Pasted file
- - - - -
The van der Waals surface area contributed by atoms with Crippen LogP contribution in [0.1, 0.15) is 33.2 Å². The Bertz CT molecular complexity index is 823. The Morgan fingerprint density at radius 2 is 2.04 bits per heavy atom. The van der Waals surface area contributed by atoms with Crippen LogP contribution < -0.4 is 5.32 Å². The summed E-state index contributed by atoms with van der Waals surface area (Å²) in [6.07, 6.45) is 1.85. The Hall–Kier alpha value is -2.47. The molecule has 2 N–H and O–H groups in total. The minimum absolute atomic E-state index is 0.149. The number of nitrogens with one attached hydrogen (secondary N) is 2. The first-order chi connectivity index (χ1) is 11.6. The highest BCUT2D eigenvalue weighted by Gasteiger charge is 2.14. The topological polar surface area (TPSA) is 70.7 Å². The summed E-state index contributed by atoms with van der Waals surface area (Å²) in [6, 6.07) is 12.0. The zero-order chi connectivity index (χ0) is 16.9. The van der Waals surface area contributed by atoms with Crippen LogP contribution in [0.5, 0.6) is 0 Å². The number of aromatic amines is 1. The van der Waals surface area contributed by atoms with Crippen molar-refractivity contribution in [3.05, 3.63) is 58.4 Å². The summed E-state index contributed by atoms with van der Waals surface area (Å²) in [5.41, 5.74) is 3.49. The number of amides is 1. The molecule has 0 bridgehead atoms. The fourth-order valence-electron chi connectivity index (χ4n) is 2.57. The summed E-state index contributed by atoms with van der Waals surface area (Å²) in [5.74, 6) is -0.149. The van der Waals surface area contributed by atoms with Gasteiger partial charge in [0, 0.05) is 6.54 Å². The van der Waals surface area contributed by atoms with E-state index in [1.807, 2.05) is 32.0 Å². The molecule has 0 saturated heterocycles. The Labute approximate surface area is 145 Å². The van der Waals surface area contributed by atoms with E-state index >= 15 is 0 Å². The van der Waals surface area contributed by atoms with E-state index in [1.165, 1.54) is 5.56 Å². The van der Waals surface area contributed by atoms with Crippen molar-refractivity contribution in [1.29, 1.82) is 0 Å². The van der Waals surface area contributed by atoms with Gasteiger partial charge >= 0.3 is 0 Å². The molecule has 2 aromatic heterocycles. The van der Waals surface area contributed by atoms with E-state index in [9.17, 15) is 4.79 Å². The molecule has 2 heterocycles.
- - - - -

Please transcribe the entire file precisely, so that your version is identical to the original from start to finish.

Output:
The van der Waals surface area contributed by atoms with Crippen LogP contribution in [0.1, 0.15) is 33.2 Å². The Bertz CT molecular complexity index is 823. The Morgan fingerprint density at radius 2 is 2.04 bits per heavy atom. The van der Waals surface area contributed by atoms with Crippen LogP contribution < -0.4 is 5.32 Å². The summed E-state index contributed by atoms with van der Waals surface area (Å²) in [6.07, 6.45) is 1.85. The Hall–Kier alpha value is -2.47. The molecule has 2 N–H and O–H groups in total. The minimum absolute atomic E-state index is 0.149. The number of nitrogens with one attached hydrogen (secondary N) is 2. The first-order chi connectivity index (χ1) is 11.6. The highest BCUT2D eigenvalue weighted by Gasteiger charge is 2.14. The topological polar surface area (TPSA) is 70.7 Å². The summed E-state index contributed by atoms with van der Waals surface area (Å²) in [6, 6.07) is 12.0. The zero-order chi connectivity index (χ0) is 16.9. The van der Waals surface area contributed by atoms with Crippen LogP contribution in [0.5, 0.6) is 0 Å². The number of aromatic amines is 1. The van der Waals surface area contributed by atoms with Crippen molar-refractivity contribution in [3.05, 3.63) is 58.4 Å². The summed E-state index contributed by atoms with van der Waals surface area (Å²) in [5.41, 5.74) is 3.49. The number of amides is 1. The molecule has 0 bridgehead atoms. The fourth-order valence-electron chi connectivity index (χ4n) is 2.57. The summed E-state index contributed by atoms with van der Waals surface area (Å²) in [5.74, 6) is -0.149. The van der Waals surface area contributed by atoms with Gasteiger partial charge in [0, 0.05) is 6.54 Å². The van der Waals surface area contributed by atoms with E-state index in [1.807, 2.05) is 32.0 Å². The molecule has 0 saturated heterocycles. The Labute approximate surface area is 145 Å². The van der Waals surface area contributed by atoms with E-state index >= 15 is 0 Å². The van der Waals surface area contributed by atoms with E-state index in [1.165, 1.54) is 5.56 Å². The van der Waals surface area contributed by atoms with Crippen molar-refractivity contribution in [1.29, 1.82) is 0 Å². The van der Waals surface area contributed by atoms with Gasteiger partial charge >= 0.3 is 0 Å². The molecule has 2 aromatic heterocycles. The van der Waals surface area contributed by atoms with E-state index in [9.17, 15) is 4.79 Å². The molecule has 2 heterocycles.